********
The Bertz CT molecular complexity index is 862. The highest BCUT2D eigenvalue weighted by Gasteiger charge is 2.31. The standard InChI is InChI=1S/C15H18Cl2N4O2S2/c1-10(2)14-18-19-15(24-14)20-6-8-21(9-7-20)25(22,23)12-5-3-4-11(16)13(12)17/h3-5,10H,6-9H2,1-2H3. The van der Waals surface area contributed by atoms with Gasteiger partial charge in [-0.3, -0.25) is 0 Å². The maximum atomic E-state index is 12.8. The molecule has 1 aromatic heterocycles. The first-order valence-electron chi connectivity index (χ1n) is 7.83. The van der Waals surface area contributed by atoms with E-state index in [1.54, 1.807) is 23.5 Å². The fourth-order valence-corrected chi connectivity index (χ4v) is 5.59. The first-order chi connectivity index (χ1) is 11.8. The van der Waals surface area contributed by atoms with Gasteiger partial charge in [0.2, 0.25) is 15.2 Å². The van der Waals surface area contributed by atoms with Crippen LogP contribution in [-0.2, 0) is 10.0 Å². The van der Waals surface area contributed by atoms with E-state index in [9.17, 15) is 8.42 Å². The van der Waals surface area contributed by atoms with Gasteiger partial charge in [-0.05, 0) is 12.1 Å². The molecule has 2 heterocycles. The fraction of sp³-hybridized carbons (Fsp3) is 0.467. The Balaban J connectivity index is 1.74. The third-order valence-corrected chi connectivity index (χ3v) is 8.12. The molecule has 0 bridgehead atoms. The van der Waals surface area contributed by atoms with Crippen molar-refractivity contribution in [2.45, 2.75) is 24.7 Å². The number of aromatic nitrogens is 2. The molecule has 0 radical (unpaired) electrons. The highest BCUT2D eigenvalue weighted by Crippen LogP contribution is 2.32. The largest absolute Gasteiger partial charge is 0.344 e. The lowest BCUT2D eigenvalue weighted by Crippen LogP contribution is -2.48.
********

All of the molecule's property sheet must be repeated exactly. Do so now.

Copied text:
The Bertz CT molecular complexity index is 862. The highest BCUT2D eigenvalue weighted by Gasteiger charge is 2.31. The standard InChI is InChI=1S/C15H18Cl2N4O2S2/c1-10(2)14-18-19-15(24-14)20-6-8-21(9-7-20)25(22,23)12-5-3-4-11(16)13(12)17/h3-5,10H,6-9H2,1-2H3. The van der Waals surface area contributed by atoms with Gasteiger partial charge in [-0.3, -0.25) is 0 Å². The maximum atomic E-state index is 12.8. The molecule has 1 aromatic heterocycles. The first-order valence-electron chi connectivity index (χ1n) is 7.83. The van der Waals surface area contributed by atoms with E-state index in [1.54, 1.807) is 23.5 Å². The fourth-order valence-corrected chi connectivity index (χ4v) is 5.59. The first-order chi connectivity index (χ1) is 11.8. The van der Waals surface area contributed by atoms with Gasteiger partial charge in [0.2, 0.25) is 15.2 Å². The van der Waals surface area contributed by atoms with Crippen LogP contribution in [-0.2, 0) is 10.0 Å². The van der Waals surface area contributed by atoms with E-state index in [9.17, 15) is 8.42 Å². The van der Waals surface area contributed by atoms with Gasteiger partial charge in [-0.05, 0) is 12.1 Å². The molecule has 2 heterocycles. The fraction of sp³-hybridized carbons (Fsp3) is 0.467. The Balaban J connectivity index is 1.74. The third-order valence-corrected chi connectivity index (χ3v) is 8.12. The molecule has 0 bridgehead atoms. The van der Waals surface area contributed by atoms with Crippen molar-refractivity contribution in [2.45, 2.75) is 24.7 Å². The number of aromatic nitrogens is 2. The molecule has 0 radical (unpaired) electrons. The highest BCUT2D eigenvalue weighted by Crippen LogP contribution is 2.32. The largest absolute Gasteiger partial charge is 0.344 e. The lowest BCUT2D eigenvalue weighted by Crippen LogP contribution is -2.48.